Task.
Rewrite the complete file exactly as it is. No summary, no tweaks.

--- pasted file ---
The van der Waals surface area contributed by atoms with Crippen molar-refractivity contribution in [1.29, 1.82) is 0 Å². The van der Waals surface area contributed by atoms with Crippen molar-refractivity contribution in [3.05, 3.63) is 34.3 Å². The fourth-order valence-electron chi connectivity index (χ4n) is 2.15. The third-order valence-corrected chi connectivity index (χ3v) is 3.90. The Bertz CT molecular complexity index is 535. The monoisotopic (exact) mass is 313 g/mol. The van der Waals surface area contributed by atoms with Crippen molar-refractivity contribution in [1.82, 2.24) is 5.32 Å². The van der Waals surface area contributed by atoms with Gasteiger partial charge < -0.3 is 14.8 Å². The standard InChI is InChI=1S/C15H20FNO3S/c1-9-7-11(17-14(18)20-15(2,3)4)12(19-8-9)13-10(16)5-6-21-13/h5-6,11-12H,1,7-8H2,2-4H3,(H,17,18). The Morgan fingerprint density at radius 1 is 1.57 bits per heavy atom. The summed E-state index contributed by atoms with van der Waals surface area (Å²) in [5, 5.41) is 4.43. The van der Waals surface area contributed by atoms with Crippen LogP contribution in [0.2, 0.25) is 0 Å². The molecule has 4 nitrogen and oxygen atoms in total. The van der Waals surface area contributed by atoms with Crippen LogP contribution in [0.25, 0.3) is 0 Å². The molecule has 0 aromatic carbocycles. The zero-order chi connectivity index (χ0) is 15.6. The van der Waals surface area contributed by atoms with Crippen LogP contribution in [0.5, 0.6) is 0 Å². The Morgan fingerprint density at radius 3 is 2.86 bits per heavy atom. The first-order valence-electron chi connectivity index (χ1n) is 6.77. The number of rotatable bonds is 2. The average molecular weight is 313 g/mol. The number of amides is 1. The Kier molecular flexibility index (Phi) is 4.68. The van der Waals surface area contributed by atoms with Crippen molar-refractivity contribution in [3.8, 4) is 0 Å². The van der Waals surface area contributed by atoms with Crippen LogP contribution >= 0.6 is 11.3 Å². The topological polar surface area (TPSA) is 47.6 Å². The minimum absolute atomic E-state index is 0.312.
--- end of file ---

The van der Waals surface area contributed by atoms with Crippen molar-refractivity contribution in [1.29, 1.82) is 0 Å². The van der Waals surface area contributed by atoms with Crippen molar-refractivity contribution in [3.05, 3.63) is 34.3 Å². The fourth-order valence-electron chi connectivity index (χ4n) is 2.15. The third-order valence-corrected chi connectivity index (χ3v) is 3.90. The Bertz CT molecular complexity index is 535. The monoisotopic (exact) mass is 313 g/mol. The van der Waals surface area contributed by atoms with Crippen molar-refractivity contribution in [1.82, 2.24) is 5.32 Å². The van der Waals surface area contributed by atoms with Gasteiger partial charge < -0.3 is 14.8 Å². The standard InChI is InChI=1S/C15H20FNO3S/c1-9-7-11(17-14(18)20-15(2,3)4)12(19-8-9)13-10(16)5-6-21-13/h5-6,11-12H,1,7-8H2,2-4H3,(H,17,18). The Morgan fingerprint density at radius 1 is 1.57 bits per heavy atom. The summed E-state index contributed by atoms with van der Waals surface area (Å²) in [5, 5.41) is 4.43. The van der Waals surface area contributed by atoms with Crippen LogP contribution in [0.2, 0.25) is 0 Å². The molecule has 4 nitrogen and oxygen atoms in total. The van der Waals surface area contributed by atoms with Crippen LogP contribution in [0.25, 0.3) is 0 Å². The molecule has 0 aromatic carbocycles. The zero-order chi connectivity index (χ0) is 15.6. The van der Waals surface area contributed by atoms with Crippen LogP contribution in [0.5, 0.6) is 0 Å². The Morgan fingerprint density at radius 3 is 2.86 bits per heavy atom. The first-order valence-electron chi connectivity index (χ1n) is 6.77. The number of rotatable bonds is 2. The average molecular weight is 313 g/mol. The number of amides is 1. The Kier molecular flexibility index (Phi) is 4.68. The van der Waals surface area contributed by atoms with Crippen molar-refractivity contribution in [3.8, 4) is 0 Å². The van der Waals surface area contributed by atoms with Crippen LogP contribution >= 0.6 is 11.3 Å². The topological polar surface area (TPSA) is 47.6 Å². The minimum absolute atomic E-state index is 0.312.